Provisional licence car insurance

You’ve got your provisional licence and you’re ready to hit the road. But what about car insurance? Here’s what you need to know.

You’ve got your provisional licence and you’re ready to hit the road. But what about car insurance? Here’s what you need to know.

Kate Hughes
Insurance expert
7
minute read
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Last Updated 5 AUGUST 2022

What is provisional licence car insurance?

Provisional licence car insurance provides you with the cover you need while you’re learning to drive. It's designed to cover you when you’re either taking lessons with an instructor in your own car or if you’re practicing in a friend or relative’s car.

Do I need car insurance to drive on a provisional licence?

Yes, before you get behind the wheel, you’ll need to have valid insurance in place. Having said that, getting provisional insurance will depend on how you’re learning to drive.

Are you learning through an approved driving school/instructor? 

If you’re learning to drive with an approved driving school or an instructor in their car, they’ll have arranged your insurance. You don’t need to worry about getting your own insurance until you pass your test, unless you’re using another car to practice in-between lessons. 

Be aware that it’s illegal for someone to charge for driving lessons if they aren’t qualified or registered, or don’t have a trainee driving instructor licence. Look out for the green badge that must be displayed in their vehicle window, which indicates they’re fully qualified. See our guide to choosing a driving instructor and check your instructor's details against those held at the Driver & Vehicle Standards Agency (DVSA).

Are you learning in a friend or relative’s car? 

Some insurance providers offer ‘learner driver insurance’, which the car owner can add to their policy. You’ll just have to sort out who pays for it between you…

Are you learning with another driver in your own car? 

If you already have a car before you’ve even passed your test, that’s pretty good going. But you’ll still need to arrange your own insurance policy and add the person who’ll be taking you out in the car as a named driver. If you take out cover while you’re driving with a provisional licence, you’ll start to build up your no claims discount, which could reduce your car insurance premium in future.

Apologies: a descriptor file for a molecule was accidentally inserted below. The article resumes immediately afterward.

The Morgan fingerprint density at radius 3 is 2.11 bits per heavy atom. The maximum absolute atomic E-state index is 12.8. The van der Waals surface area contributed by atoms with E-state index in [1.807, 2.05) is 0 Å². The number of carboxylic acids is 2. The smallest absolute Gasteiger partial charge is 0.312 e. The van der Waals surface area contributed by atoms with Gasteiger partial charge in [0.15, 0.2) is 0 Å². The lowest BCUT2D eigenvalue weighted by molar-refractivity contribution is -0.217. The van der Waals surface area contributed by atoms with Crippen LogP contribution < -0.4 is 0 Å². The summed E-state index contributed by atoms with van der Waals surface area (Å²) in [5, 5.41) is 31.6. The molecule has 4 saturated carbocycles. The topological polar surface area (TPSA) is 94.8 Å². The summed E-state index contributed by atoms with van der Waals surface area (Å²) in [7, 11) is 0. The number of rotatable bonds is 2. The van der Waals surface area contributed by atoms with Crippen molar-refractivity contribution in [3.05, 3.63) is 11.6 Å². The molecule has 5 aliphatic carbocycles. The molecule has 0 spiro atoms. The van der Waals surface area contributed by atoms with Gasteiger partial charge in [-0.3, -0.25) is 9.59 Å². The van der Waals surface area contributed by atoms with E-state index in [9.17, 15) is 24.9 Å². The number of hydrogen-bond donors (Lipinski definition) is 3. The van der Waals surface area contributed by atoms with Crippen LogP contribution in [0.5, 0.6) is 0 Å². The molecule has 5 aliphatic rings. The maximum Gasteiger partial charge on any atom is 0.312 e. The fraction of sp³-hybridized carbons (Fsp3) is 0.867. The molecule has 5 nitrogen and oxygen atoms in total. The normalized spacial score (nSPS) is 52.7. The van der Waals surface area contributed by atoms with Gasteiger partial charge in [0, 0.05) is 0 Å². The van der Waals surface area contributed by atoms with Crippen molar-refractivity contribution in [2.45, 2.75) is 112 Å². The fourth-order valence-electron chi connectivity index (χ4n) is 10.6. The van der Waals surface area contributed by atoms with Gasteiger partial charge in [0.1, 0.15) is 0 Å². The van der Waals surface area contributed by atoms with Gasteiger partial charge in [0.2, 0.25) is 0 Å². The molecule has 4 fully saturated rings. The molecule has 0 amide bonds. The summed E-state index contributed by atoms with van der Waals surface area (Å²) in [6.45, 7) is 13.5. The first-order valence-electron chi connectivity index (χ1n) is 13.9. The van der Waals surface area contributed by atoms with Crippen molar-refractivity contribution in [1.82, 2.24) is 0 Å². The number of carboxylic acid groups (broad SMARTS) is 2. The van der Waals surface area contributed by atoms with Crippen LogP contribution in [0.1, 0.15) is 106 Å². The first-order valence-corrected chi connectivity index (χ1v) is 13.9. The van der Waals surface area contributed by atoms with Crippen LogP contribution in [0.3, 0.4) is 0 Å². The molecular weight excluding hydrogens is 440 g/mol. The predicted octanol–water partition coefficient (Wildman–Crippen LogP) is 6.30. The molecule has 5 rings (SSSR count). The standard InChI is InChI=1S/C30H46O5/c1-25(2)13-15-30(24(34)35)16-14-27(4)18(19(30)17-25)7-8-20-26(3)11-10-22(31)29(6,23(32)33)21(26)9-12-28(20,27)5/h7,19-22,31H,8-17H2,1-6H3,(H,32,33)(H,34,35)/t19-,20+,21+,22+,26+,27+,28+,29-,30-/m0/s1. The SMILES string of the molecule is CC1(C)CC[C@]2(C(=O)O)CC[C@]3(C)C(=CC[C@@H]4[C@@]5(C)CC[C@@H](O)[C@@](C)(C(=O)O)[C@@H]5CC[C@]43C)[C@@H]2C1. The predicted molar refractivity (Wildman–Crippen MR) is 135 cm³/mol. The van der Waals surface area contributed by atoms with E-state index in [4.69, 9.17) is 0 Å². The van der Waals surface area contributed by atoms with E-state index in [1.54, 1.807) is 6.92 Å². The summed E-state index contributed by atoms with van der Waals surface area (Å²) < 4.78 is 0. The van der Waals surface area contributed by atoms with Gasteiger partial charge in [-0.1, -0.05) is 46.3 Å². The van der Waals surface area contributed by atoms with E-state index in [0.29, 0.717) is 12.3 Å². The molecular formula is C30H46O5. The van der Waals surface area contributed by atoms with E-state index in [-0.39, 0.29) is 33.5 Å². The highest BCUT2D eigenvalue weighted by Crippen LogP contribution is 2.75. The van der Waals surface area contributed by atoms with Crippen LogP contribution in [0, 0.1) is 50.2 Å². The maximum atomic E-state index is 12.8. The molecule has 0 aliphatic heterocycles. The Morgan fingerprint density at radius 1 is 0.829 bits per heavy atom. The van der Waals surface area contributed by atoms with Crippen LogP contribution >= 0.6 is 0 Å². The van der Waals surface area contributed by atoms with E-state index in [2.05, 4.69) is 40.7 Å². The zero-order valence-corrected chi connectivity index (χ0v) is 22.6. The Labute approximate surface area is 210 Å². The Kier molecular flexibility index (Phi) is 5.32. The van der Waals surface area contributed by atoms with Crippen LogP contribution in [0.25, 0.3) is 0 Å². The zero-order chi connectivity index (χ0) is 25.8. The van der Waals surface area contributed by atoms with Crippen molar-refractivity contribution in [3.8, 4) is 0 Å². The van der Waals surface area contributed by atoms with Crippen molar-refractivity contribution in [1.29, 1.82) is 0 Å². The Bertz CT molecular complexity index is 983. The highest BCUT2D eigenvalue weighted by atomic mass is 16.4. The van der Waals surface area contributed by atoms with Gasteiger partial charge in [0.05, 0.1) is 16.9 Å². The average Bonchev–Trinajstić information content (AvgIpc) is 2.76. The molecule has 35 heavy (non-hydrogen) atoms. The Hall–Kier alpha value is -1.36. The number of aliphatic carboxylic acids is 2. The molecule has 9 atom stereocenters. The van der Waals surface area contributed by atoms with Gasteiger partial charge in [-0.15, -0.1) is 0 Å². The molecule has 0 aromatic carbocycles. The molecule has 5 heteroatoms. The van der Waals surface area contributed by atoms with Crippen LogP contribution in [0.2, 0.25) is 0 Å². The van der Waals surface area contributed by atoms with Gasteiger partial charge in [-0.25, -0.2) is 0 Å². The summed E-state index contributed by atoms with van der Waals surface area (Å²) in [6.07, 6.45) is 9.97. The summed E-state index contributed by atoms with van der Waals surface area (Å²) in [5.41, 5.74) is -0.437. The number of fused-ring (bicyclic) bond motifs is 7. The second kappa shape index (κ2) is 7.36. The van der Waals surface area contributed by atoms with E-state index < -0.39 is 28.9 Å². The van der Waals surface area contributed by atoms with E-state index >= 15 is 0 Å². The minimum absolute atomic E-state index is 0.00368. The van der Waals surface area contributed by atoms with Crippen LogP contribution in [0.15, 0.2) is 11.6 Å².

Penalties for driving without insurance

If you’re caught driving a vehicle you’re not insured to drive, even as a learner driver, the police could give you a fixed penalty of £300 and six penalty points.

If the case goes to court, you could get an unlimited fine and be disqualified from driving.

Find out more about learner driver insurance in our useful guide.

Who can supervise me when learning to drive? 

Anyone you pay to teach you to drive must be either:

  • A qualified and approved driving instructor
  • A trainee driving instructor.

Anyone you practice driving with (without paying them) must: 

  • Be over 21
  • Be qualified to drive the type of vehicle you want to learn in: for example, they must have a manual car licence if they’re supervising you in a manual car
  • Have had their full driving licence for three years (from the UK, the EU, Switzerland, Norway, Iceland or Liechtenstein).

You can be fined up to £1,000 and get up to six penalty points on your provisional licence if you drive without the right supervision.

How much does provisional licence car insurance cost?

51% of learner drivers between 17 and 24 years old could achieve a quote of up to £550** for their car insurance. Bizarrely, it’s less expensive than cover for an average fully qualified young driver at £1,156***, but more about that later.

You’ll also need to think about buying your provisional licence – it costs £34 to apply online or £43 if you apply by post – and paying for driving lessons. See more on the costs of learning to drive

If you have your own car, don’t forget to factor in costs like servicing and MOT, repairs if needed and fuel. See our guide to the cost of running a car.

**51% of learner drivers between 17-24 years old could achieve a quote of up to £550 for their car insurance based on Compare the Market data in June 2022. ***51% of young drivers between 17-24 years old could achieve a quote of up to £1,156 for their car insurance based on Compare the Market data in June 2022.

What does provisional licence car insurance cover?